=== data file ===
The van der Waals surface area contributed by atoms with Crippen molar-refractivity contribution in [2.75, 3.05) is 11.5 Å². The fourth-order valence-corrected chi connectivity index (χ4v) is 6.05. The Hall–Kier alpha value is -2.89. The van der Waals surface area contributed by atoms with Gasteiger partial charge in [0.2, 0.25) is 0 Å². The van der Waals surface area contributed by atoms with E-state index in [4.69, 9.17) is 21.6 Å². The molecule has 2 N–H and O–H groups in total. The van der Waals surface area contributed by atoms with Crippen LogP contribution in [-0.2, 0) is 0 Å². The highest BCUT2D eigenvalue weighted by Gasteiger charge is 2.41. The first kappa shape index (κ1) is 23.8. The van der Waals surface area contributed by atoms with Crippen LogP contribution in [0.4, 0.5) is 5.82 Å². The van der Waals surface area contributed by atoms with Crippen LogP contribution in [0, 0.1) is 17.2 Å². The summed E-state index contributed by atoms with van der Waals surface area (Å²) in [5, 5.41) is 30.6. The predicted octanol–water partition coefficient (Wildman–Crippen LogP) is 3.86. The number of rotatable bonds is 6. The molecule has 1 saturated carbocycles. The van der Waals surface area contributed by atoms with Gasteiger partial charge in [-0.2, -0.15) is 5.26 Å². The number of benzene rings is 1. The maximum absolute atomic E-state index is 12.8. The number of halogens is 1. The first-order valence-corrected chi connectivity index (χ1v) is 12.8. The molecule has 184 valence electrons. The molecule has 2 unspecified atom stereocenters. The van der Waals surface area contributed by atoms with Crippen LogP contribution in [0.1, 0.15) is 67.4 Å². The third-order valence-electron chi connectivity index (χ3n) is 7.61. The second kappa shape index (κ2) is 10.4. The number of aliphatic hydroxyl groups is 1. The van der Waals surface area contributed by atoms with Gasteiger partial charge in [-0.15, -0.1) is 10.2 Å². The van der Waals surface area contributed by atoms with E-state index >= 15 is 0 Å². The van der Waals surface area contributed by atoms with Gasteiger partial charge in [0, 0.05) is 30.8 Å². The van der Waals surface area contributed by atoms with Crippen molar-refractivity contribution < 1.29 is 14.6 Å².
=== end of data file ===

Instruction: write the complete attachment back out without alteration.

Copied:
The van der Waals surface area contributed by atoms with Crippen molar-refractivity contribution in [2.75, 3.05) is 11.5 Å². The fourth-order valence-corrected chi connectivity index (χ4v) is 6.05. The Hall–Kier alpha value is -2.89. The van der Waals surface area contributed by atoms with Gasteiger partial charge in [0.2, 0.25) is 0 Å². The van der Waals surface area contributed by atoms with E-state index in [4.69, 9.17) is 21.6 Å². The molecule has 2 N–H and O–H groups in total. The van der Waals surface area contributed by atoms with Crippen LogP contribution in [-0.2, 0) is 0 Å². The highest BCUT2D eigenvalue weighted by Gasteiger charge is 2.41. The first kappa shape index (κ1) is 23.8. The van der Waals surface area contributed by atoms with Crippen LogP contribution in [0.4, 0.5) is 5.82 Å². The van der Waals surface area contributed by atoms with Crippen LogP contribution in [0, 0.1) is 17.2 Å². The summed E-state index contributed by atoms with van der Waals surface area (Å²) in [5, 5.41) is 30.6. The predicted octanol–water partition coefficient (Wildman–Crippen LogP) is 3.86. The number of rotatable bonds is 6. The molecule has 1 saturated carbocycles. The van der Waals surface area contributed by atoms with Gasteiger partial charge in [-0.2, -0.15) is 5.26 Å². The number of benzene rings is 1. The maximum absolute atomic E-state index is 12.8. The number of halogens is 1. The first-order valence-corrected chi connectivity index (χ1v) is 12.8. The molecule has 184 valence electrons. The molecule has 2 unspecified atom stereocenters. The van der Waals surface area contributed by atoms with Crippen LogP contribution in [0.1, 0.15) is 67.4 Å². The third-order valence-electron chi connectivity index (χ3n) is 7.61. The second kappa shape index (κ2) is 10.4. The number of aliphatic hydroxyl groups is 1. The van der Waals surface area contributed by atoms with Gasteiger partial charge in [-0.15, -0.1) is 10.2 Å². The van der Waals surface area contributed by atoms with E-state index >= 15 is 0 Å². The van der Waals surface area contributed by atoms with Gasteiger partial charge in [0, 0.05) is 30.8 Å². The van der Waals surface area contributed by atoms with Crippen molar-refractivity contribution < 1.29 is 14.6 Å².